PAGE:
The Meaning of ‘Build Back Better’: Evidence From Post-Tsunami Aceh and Sri Lanka
Article first published online: 7 FEB 2008
© 2007 The Authors
Journal of Contingencies and Crisis Management
Volume 16, Issue 1, pages 24–36, March 2008
How to Cite
Kennedy, J., Ashmore, J., Babister, E. and Kelman, I. (2008), The Meaning of ‘Build Back Better’: Evidence From Post-Tsunami Aceh and Sri Lanka. Journal of Contingencies and Crisis Management, 16: 24–36. doi: 10.1111/j.1468-5973.2008.00529.x
- Issue published online: 7 FEB 2008
- Article first published online: 7 FEB 2008
The 26 December 2004 tsunami disaster around the Indian Ocean provided an opportunity to see if decades of knowledge and experience on post-disaster settlement and shelter could be applied to match the tagline which many groups gave to the post-tsunami reconstruction: ‘build back better’ (or ‘building back better’). This paper uses evidence from field work completed on implementing settlement and shelter in post-tsunami Aceh and Sri Lanka to examine whether or not the theory and practice of ‘build back better’ were witnessed. Focusing on settlement and shelter, four areas are examined: (i) safety, security, and livelihoods; (ii) how post-disaster settlement and shelter could have an improved connection with permanent housing and communities (the ‘transition to what?’ question); (iii) fairness and equity; and (iv) connecting relief and development by tackling root causes of vulnerability. Based on the field work, addressing these four areas is suggested as how ‘build back better’ could be implemented. Recommendations are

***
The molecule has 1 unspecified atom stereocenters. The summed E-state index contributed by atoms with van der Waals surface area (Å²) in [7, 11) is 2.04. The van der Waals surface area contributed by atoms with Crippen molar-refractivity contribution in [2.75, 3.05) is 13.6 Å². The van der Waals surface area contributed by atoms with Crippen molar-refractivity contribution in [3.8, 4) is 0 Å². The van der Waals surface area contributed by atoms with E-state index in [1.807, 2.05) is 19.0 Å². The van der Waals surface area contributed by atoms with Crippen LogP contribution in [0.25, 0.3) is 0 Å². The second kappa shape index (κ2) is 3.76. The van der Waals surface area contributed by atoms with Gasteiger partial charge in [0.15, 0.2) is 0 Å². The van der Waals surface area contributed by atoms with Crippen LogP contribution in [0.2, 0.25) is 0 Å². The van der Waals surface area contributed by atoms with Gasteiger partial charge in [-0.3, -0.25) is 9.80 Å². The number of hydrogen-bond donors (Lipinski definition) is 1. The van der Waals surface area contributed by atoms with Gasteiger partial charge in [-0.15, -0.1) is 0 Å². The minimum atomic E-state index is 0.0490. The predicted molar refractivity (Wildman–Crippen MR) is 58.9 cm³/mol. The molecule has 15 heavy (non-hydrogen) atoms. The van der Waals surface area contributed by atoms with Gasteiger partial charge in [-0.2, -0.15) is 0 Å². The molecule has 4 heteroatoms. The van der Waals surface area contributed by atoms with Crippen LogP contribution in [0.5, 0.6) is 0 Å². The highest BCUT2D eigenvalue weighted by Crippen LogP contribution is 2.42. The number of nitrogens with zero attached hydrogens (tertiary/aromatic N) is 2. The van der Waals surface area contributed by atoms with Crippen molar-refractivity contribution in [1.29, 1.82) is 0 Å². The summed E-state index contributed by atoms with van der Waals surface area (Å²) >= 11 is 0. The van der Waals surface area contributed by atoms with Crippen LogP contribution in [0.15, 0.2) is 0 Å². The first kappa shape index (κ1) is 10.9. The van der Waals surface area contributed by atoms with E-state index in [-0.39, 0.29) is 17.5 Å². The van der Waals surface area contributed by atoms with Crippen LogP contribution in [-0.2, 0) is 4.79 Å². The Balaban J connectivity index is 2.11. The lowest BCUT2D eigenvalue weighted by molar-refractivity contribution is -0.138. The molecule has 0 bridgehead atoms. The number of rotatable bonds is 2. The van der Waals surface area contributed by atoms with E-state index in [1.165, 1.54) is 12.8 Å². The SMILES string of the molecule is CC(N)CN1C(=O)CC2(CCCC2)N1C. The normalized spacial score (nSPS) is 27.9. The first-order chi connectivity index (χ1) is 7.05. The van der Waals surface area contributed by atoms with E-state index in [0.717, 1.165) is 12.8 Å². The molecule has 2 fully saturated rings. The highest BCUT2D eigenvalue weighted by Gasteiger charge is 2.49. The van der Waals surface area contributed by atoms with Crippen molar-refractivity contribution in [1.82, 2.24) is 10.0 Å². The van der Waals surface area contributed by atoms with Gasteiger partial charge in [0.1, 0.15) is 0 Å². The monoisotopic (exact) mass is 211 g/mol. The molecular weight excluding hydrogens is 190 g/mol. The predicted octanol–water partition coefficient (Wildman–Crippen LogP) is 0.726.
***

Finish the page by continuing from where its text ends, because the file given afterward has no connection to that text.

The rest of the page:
- 1Community involvement is essential, but that does not necessarily mean community control.
- 2Organizations involved in implementing transitional settlement and shelter need to consider their capacity and links to other sectors.
- 3Thinking ahead is necessary by integrating relief and development through long-term planning and disaster risk reduction.
Overall, ‘building back safer’ might be a preferable tagline to ‘building back better’ because ‘better’ has multiple interpretations, many of which caused further problems, whereas ‘safer’ provides a clearer goal on which to focus for post-disaster settlement and shelter.